Tuesday, July 20, 2010

Green Bay Open 2010

01. Santarius, Erik (1)........... WI 2311 W49 W28 W46 W11 W07 5.0

02. Jin, David (2)................ WI 2029 W38 D15 W37 W45 W14 4.5
03. Conant, Matt (5).............. WI 2020 -H- W76 W15 W23 W10 4.5

04. Tutush, Dusan (4)............. WI 2023 W57 W47 W24 L07 W25 4.0
05. Liang, Yingming (7)........... WI 1969 W51 W30 D27 D26 W24 4.0
06. Stein, Josiah (9)............. WI 1938 W39 L08 W57 W33 W26 4.0
07. Allen, Jesse (17)............. WI 1880 W82 W72 W33 W04 L01 4.0
08. Boyer, Kenneth (32)........... WI 1738 W92 W06 L11 W66 W19 4.0
09. Kodali, Suhas (38)............ WI 1692 W65 D12 W22 D44 W43 4.0

10. Pan, Hongkai (3).............. WI 2027 W56 W29 W13 D14 L03 3.5
11. Sachs, Derek (11)............. WI 1913 W41 W16 W08 L01 D13 3.5
12. Gomez, Augustine (15)......... WI 1900 W74 D09 W18 D31 D16 3.5
13. Baumgartner, Chris (23)....... WI 1821 W42 W57 L10 W38 D11 3.5
14. Zhou, Jerry (25).............. WI 1810 W91 W52 W44 D10 L02 3.5
15. Christensen, Wade (26)........ WI 1801 W53 D02 L03 W58 W44 3.5
16. Peel, Arthur (34)............. WI 1730 W63 L11 W60 W68 D12 3.5
17. Roberts, Benjamin (35)........ WI 1726 W83 L19 D52 W79 W45 3.5
18. Brown, Christopher (37)....... WI 1707 W84 D22 L12 W74 W46 3.5

19. Elger, William (10)........... WI 1929 W40 W17 -H- D27 L08 3.0
20. Prenot, Jonathaon (12)........ WI 1911 W59 L33 -H- W72 D35 3.0
21. Hoffman, Guy (13)............. WI 1905 L52 W75 W50 D35 D30 3.0
22. Younkle, Douglas (14)......... WI 1901 W60 D18 L09 W73 D32 3.0
23. Jayne, Ryan (19).............. WI 1838 W70 W36 -H- L03 D37 3.0
24. McKinney, Christopher (20).... WI 1836 W79 W48 L04 W54 L05 3.0
25. Lindquist, Daniel (21)........ WI 1834 W80 L37 W51 W36 L04 3.0
26. Wijetunge, Ivan (22).......... WI 1828 W93 W73 -H- D05 L06 3.0
27. Virkud, Apurva (24)........... WI 1812 W94 W55 D05 D19 -N- 3.0
28. Nietman, Mike (27)............ WI 1800 W69 L01 W40 W42 -N- 3.0
29. Bogenschutz, Tim (28)......... WI 1778 W71 L10 W41 -N- W49 3.0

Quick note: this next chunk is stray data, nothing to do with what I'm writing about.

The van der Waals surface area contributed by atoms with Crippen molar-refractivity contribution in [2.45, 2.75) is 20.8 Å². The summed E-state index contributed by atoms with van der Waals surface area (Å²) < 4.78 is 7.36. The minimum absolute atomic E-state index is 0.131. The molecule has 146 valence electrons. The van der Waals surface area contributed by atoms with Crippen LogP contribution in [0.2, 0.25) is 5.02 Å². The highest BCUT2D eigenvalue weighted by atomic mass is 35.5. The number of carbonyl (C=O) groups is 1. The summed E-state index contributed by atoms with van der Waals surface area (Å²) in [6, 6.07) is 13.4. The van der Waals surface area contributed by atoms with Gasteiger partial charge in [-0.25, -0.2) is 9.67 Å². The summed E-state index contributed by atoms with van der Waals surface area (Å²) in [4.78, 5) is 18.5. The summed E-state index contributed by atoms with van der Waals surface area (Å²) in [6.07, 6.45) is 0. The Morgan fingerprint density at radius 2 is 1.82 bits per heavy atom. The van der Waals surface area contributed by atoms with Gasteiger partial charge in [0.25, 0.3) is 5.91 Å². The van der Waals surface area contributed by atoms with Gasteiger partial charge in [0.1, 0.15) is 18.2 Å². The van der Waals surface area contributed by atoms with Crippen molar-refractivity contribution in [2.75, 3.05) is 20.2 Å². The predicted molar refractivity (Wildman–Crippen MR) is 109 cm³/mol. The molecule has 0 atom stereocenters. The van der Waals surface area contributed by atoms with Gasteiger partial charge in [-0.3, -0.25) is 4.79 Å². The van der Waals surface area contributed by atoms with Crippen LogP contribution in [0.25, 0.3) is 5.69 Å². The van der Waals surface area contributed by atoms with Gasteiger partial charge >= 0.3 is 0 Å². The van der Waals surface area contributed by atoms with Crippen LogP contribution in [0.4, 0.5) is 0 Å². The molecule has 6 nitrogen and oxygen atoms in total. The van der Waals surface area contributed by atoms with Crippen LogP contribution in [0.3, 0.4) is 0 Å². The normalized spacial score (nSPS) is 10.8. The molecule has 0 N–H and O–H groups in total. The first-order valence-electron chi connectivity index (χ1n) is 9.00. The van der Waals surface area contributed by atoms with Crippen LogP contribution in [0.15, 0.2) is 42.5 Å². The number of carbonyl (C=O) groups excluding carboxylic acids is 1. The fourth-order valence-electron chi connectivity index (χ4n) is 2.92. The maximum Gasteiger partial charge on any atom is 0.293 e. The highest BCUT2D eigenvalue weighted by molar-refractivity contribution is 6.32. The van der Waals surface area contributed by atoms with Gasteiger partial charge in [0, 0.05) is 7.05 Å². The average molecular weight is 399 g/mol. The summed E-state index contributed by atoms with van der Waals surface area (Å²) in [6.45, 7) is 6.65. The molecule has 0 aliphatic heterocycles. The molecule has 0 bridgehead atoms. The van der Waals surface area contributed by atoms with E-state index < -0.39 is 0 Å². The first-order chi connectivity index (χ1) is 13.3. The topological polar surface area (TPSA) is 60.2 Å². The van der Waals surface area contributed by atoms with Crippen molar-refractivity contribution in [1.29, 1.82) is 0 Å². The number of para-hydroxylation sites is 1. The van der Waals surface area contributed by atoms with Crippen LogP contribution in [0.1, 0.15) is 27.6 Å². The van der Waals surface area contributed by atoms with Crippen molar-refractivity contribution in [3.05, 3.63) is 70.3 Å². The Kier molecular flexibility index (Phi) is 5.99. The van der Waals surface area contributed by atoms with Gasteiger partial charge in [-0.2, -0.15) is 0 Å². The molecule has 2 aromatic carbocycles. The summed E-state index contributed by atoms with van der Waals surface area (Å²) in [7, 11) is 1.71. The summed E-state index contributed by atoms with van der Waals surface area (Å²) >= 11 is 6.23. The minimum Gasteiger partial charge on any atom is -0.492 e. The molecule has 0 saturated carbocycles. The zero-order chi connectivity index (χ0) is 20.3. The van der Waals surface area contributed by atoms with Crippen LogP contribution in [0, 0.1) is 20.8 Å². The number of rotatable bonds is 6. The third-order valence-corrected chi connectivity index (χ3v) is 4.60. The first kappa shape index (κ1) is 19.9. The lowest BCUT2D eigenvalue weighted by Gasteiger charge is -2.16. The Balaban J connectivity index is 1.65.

30. Coons, James (30)............. WI 1770 W81 L05 W59 D49 D21 3.0
31. Grochowski, Robin (31)........ WI 1762 W88 W43 -H- D12 -N- 3.0
32. Liang, Awonder (33)........... WI 1738 W89 L44 -H- W75 D22 3.0
33. Zimmermann, Troy (36)......... WI 1722 W64 W20 L07 L06 W59 3.0
34. Zhang, Tianye (41)............ WI 1630 L76 W69 L42 W70 W71 3.0
35. Fogec, Thomas (42)............ WI 1629 W67 L46 W84 D21 D20 3.0
36. Susens, Rich (44)............. WI 1578 W86 L23 W67 L25 W60 3.0
37. Timm, Andrew (46)............. WI 1567 W87 W25 L02 D46 D23 3.0
38. Azbel, Gregory (49)........... WI 1536 L02 W92 W87 L13 W61 3.0
39. Dreuth, Adam (55)............. WI 1449 L06 L53 W90 W78 W66 3.0
40. Steldt, Richard (56).......... WI 1443 L19 W71 L28 W64 W67 3.0
41. Czeren, Ivan (57)............. WI 1417 L11 W63 L29 W65 W54 3.0
42. Shen, Tianlu (91)............. WI nnnn L13 W86 W34 L28 W55 3.0

43. Endsley, Barry (6)............ WI 2000 W50 L31 D58 W48 L09 2.5
44. Borman, Kelly (8)............. WI 1962 W58 W32 L14 D09 L15 2.5
45. Gleason, Neil (16)............ WI 1883 W61 W54 -H- L02 L17 2.5
46. Jing, Aaron (18).............. WI 1842 W62 W35 L01 D37 L18 2.5
47. Grochowski, Andrew (29)....... WI 1778 W78 L04 -H- W52 -N- 2.5
48. Williams, Rory (43)........... WI 1587 W77 L24 -H- L43 W75 2.5
49. John, Robert (48)............. WI 1539 L01 W88 W76 D30 L29 2.5
50. Hegelmeyer, John (52)......... WI 1474 L43 W80 L21 D53 W68 2.5
51. Mariano, DJ (53).............. WI 1458 L05 W93 L25 W81 D53 2.5
52. Kahl, Joey (59)............... WI 1373 W21 L14 D17 L47 W74 2.5
53. Iakimenko, Victor (84)........ WI nnnn L15 W39 D72 D50 D51 2.5

54. Gorectke, Andrew (39)......... WI 1669 W66 L45 W82 L24 L41 2.0
55. Daven, Jeff (47).............. WI 1553 W90 L27 L66 W88 L42 2.0
56. Ziehms, Steven (50)........... WI 1502 L10 W89 L68 -N- W83 2.0
57. Suri, Shiva (51).............. WI 1484 L04 L13 L06 W90 W79 2.0
58. Pahl, Sandra (54)............. WI 1454 L44 W81 D43 L15 D62 2.0
59. Rasmussen, Kenneth (58)....... WI 1389 L20 W83 L30 W89 L33 2.0
60. Lubinski, Paul (60)........... WI 1373 L22 W64 L16 W84 L36 2.0
61. Mattson, Thomas (62).......... WI 1345 L45 L84 W91 W76 L38 2.0
62. Nickiel, James (65)........... WI 1302 L46 -H- L75 W77 D58 2.0
63. Azbel, Joseph (66)............ WI 1141 L16 L41 L89 W92 W87 2.0